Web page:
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What is enterentertainment Tonight?

After Dallon Weekes and Ryan Seaman from I don’t know how but they found me (iDKHOW) released their first EP 1981 Extended play in 2018 we had a pretty good idea of ​​what to expect for their debut album Razzmatazz. We are happy to see that we weren’t entirely disappointed, and even happier to see how their sound rose to the rank of this multi-layered new wave juggernaut that never strayed too far from the territory of their respective former bands. : Panic! At the disco and falling upside down.

In fact, iDKHOW feels more like a tribute to independent mid-2000s artists like The Killers, Franz Ferdinand, and even Muse, while also echoing the ’70s and’ 80s sentiments of David Bowie and Queen.

Leave me alone made for a pretty perfect album opener; The ’80s synths blend seamlessly into an upbeat disco beat and it’s the perfect introduction to Dallon Weekes’ funky vocals that will always be full of surprises as the album progresses.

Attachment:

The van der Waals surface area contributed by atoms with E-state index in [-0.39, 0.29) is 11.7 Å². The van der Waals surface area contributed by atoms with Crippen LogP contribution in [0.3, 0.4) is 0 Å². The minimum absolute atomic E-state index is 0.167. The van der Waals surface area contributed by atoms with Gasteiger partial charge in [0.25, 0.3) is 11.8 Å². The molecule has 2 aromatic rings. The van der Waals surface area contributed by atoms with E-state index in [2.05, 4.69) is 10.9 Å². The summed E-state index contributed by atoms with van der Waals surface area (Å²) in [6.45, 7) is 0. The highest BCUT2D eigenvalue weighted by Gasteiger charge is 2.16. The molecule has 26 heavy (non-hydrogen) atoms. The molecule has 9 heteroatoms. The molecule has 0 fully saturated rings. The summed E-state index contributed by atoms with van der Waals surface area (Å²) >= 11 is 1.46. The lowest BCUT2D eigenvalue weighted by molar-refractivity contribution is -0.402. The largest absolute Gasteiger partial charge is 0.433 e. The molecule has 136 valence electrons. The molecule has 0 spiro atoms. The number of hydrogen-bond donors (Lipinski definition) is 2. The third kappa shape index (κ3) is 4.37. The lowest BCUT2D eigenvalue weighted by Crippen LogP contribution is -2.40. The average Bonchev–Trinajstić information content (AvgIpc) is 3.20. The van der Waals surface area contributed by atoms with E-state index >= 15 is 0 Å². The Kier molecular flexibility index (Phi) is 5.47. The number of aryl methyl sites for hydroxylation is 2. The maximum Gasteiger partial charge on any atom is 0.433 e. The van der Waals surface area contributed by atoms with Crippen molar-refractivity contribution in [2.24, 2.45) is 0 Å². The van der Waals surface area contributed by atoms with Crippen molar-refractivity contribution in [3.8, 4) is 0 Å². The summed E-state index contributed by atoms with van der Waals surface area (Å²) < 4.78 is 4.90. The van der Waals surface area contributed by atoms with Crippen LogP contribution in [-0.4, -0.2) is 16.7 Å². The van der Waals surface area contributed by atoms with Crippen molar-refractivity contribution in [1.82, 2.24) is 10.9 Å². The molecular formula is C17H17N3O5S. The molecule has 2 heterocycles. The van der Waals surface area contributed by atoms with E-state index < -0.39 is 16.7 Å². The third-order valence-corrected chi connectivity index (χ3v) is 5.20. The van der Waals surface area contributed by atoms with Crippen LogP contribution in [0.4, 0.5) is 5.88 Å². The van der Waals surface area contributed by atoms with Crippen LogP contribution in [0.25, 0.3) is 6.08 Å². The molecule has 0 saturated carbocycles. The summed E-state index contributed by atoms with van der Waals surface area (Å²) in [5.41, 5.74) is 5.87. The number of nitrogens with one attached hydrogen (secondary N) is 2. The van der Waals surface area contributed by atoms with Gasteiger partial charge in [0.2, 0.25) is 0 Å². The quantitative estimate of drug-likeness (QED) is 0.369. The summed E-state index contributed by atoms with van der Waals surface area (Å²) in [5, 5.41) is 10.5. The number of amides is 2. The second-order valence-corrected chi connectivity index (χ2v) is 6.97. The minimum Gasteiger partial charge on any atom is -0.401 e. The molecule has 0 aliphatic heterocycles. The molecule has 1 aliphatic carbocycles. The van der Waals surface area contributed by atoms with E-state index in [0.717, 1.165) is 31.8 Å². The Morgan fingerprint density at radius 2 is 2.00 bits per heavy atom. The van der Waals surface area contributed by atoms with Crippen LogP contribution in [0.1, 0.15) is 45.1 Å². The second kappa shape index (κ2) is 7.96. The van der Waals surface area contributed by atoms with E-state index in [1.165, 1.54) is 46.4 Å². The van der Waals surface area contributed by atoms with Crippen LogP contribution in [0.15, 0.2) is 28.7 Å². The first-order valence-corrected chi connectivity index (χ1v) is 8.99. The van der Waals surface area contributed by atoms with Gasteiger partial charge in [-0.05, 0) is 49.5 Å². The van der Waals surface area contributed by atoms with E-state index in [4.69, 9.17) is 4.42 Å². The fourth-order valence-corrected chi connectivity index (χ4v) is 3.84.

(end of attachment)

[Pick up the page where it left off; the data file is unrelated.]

The dramatic Crazy IQ keeps that dynamic energy going before releasing a splendid ironic number titled Nobody likes the opening band. We get a very Robbie Williams vibe to the vocals of this piano-led baroque-pop piece and lyrically we’re happy to see a band wanting to have fun.

From the gallows is an equally schmaltzy show number, undermined by various surprises; it’s sometimes reminiscent of Queen, with an inexplicable romantic lament of a Stephen Hawking vocals halfway through, and a saxophone solo to boot. There’s a lot going on here, but who are we to tell iDKHOW to pull it back for a bit?

After a booming psychedelic number that is Cluster hug – a sometimes cloying love song – a real highlight of the album comes with the synth loaded sugar pills. It’s a campy new wave anthem that’s brimming with sex appeal and really screams out what iDKHOW is.

iDKHOW takes it down a notch for the rest of the album; there’s a little vibe of The Cure (Wish era) on Kiss good night, uplifting scintillating synths on The lights go out, and a lullaby quality to Need you here.

However, after the short and melancholy Door, Razzmatazz ends on a powerful note with the title track, Razzmatazz. It’s a bit of a rock number with the aftertaste of everything else we’ve heard, and it’s probably the song that echoes Panic! At Disco the most – not that we were looking for this.

iDKHOW is unabashedly flamboyant throughout this hook-laden and totally over-the-top version. Pleasantly tinged with jazz and at times oddly Vaudevillian, it was always going to be difficult to categorize a band like this. But maybe for now we don’t need it.


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